I agree that such a thing would be nice in the IDE - but this goes the route of so many other changes proposed to the IDE: It makes it more complex, more geared to users who have already encountered such "more professional" options in other IDEs. This means the IDE that is standard for the Arduino becomes just a bit more less accessible for the user audience the Arduino is mainly aimed at: Non-professional programmers, non-programmers, artists, and students/educators.

I say that if you want these extra features for more professional development, you take a look into using an external editor (gedit, kate - sorry, *nix here), a better IDE (geany, codeblocks, etc) or any number of the plugins or such for the Eclipse IDE.
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Hi
I agree with crosh that although this is a great feature it will make the IDE more difficult for newbies. (Where is my code?????  smiley-eek-blue )
Unless the IDE starts to have multiple "perspectives" (preferably with an option in the preference to select the perspective and set as default to the "newbie perspective") I would not do this.

Best regards
Jantje
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cr0sh - well said. 90% of Arduino users are new to programming, and while folding routines are useful, they are really required for complex programs which the majority of Arduino users won't be writing for a while. We use the Imagecraft compiler which is based on codeblocks and it has some great features such as:
Right click to find declaration
Right click to find implementation
Format a whole file to move the {} to the right place

Another great feature to add would be to have a built-in simulator http://www.arduino.com.au/Simulator-for-Arduino.html

Probably the best way to resolve which features to add would be to take a survey or poll every 6 months and add the top 5 most requested features.
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Yeah a poll would be great,
I think a better scenario is to handle tabs better ( open and close tabs from a sketch folder view ) allowing smaller source files, but maintaining manageability. I have combined a few of my library files just to reduce the number of tabs ( it is in sketch folder while I develop it ). I don't really have a need for any other IDE apart for this reason. Still using the Arduino IDE though.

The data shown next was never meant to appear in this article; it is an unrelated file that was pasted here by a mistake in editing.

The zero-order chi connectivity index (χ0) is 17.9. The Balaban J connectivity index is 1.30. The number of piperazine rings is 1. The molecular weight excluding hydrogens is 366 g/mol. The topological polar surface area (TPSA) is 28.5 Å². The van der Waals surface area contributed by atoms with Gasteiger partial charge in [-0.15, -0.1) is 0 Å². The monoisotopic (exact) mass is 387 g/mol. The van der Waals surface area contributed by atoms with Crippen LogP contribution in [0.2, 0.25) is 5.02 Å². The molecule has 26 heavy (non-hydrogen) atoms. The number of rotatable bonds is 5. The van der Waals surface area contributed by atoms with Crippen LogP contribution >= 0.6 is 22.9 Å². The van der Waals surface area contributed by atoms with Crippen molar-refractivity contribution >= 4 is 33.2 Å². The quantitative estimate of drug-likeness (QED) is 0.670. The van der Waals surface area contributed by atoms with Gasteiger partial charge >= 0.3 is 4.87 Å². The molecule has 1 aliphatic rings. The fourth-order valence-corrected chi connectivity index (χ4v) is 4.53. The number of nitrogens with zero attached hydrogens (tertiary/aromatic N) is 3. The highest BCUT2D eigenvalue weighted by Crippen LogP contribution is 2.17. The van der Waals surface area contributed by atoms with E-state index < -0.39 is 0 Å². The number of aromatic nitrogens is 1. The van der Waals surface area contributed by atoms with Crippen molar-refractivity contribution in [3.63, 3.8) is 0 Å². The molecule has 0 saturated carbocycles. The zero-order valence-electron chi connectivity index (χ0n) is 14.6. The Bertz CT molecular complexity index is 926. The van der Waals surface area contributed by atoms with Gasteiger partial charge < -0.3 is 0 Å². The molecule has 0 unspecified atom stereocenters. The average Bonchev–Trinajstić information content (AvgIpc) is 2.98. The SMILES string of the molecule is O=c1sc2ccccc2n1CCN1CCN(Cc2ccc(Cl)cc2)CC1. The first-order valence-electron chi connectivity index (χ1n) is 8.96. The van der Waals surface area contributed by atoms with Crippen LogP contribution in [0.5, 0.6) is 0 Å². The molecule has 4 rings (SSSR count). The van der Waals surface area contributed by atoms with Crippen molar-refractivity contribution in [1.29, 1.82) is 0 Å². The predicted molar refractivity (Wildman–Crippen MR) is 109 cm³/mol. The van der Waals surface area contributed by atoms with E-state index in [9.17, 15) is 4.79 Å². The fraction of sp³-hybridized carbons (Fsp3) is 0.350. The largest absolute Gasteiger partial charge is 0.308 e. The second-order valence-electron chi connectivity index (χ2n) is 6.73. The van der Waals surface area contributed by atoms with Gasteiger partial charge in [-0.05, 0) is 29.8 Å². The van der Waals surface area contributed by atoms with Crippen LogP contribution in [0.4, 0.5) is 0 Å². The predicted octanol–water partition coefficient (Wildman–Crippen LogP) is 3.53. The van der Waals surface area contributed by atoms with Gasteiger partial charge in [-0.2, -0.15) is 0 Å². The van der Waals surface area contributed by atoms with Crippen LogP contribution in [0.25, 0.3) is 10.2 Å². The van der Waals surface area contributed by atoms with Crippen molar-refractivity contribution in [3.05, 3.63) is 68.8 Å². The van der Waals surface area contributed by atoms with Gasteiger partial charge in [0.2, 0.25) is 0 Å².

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My arduino sketch codes already frequently collapse, I don't think It needs any extra help in that area.  smiley-wink
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I agree that such a thing would be nice in the IDE - but this goes the route of so many other changes proposed to the IDE: It makes it more complex, more geared to users who have already encountered such "more professional" options in other IDEs. This means the IDE that is standard for the Arduino becomes just a bit more less accessible for the user audience the Arduino is mainly aimed at: Non-professional programmers, non-programmers, artists, and students/educators.

I don't see how collapsing code blocks could make the software less accessible for beginning programmers.

Someone mentioned an option in the settings of the IDE that would enable/disable it. That sounds like a perfect idea to me, disabled by default and then we can enable it if we so choose.